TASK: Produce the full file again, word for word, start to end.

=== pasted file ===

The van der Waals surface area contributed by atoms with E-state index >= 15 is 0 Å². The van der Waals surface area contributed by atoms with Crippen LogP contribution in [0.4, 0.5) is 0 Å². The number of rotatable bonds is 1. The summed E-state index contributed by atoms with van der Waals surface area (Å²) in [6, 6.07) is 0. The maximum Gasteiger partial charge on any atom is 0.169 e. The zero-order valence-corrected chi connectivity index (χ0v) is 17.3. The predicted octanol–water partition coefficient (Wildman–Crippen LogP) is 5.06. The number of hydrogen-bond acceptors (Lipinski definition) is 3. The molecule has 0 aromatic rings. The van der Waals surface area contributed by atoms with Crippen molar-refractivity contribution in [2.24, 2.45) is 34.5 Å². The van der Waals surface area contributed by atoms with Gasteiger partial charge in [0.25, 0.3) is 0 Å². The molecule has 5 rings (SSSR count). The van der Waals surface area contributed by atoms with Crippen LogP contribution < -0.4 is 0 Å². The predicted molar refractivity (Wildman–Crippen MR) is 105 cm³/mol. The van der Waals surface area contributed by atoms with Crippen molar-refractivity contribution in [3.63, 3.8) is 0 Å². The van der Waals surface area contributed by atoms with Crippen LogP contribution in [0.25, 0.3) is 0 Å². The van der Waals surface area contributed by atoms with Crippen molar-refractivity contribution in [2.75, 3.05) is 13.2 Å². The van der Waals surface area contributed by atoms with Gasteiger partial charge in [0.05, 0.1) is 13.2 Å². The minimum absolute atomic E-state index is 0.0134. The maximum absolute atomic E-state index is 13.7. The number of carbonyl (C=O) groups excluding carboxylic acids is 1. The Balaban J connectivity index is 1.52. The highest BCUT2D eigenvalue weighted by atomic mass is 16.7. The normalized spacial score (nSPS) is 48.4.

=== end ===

The van der Waals surface area contributed by atoms with E-state index >= 15 is 0 Å². The van der Waals surface area contributed by atoms with Crippen LogP contribution in [0.4, 0.5) is 0 Å². The number of rotatable bonds is 1. The summed E-state index contributed by atoms with van der Waals surface area (Å²) in [6, 6.07) is 0. The maximum Gasteiger partial charge on any atom is 0.169 e. The zero-order valence-corrected chi connectivity index (χ0v) is 17.3. The predicted octanol–water partition coefficient (Wildman–Crippen LogP) is 5.06. The number of hydrogen-bond acceptors (Lipinski definition) is 3. The molecule has 0 aromatic rings. The van der Waals surface area contributed by atoms with Crippen molar-refractivity contribution in [2.24, 2.45) is 34.5 Å². The van der Waals surface area contributed by atoms with Gasteiger partial charge in [0.25, 0.3) is 0 Å². The molecule has 5 rings (SSSR count). The van der Waals surface area contributed by atoms with Crippen LogP contribution < -0.4 is 0 Å². The predicted molar refractivity (Wildman–Crippen MR) is 105 cm³/mol. The van der Waals surface area contributed by atoms with Crippen molar-refractivity contribution in [3.63, 3.8) is 0 Å². The van der Waals surface area contributed by atoms with Crippen LogP contribution in [0.25, 0.3) is 0 Å². The van der Waals surface area contributed by atoms with Crippen molar-refractivity contribution in [2.75, 3.05) is 13.2 Å². The van der Waals surface area contributed by atoms with Gasteiger partial charge in [0.05, 0.1) is 13.2 Å². The minimum absolute atomic E-state index is 0.0134. The maximum absolute atomic E-state index is 13.7. The number of carbonyl (C=O) groups excluding carboxylic acids is 1. The Balaban J connectivity index is 1.52. The highest BCUT2D eigenvalue weighted by atomic mass is 16.7. The normalized spacial score (nSPS) is 48.4.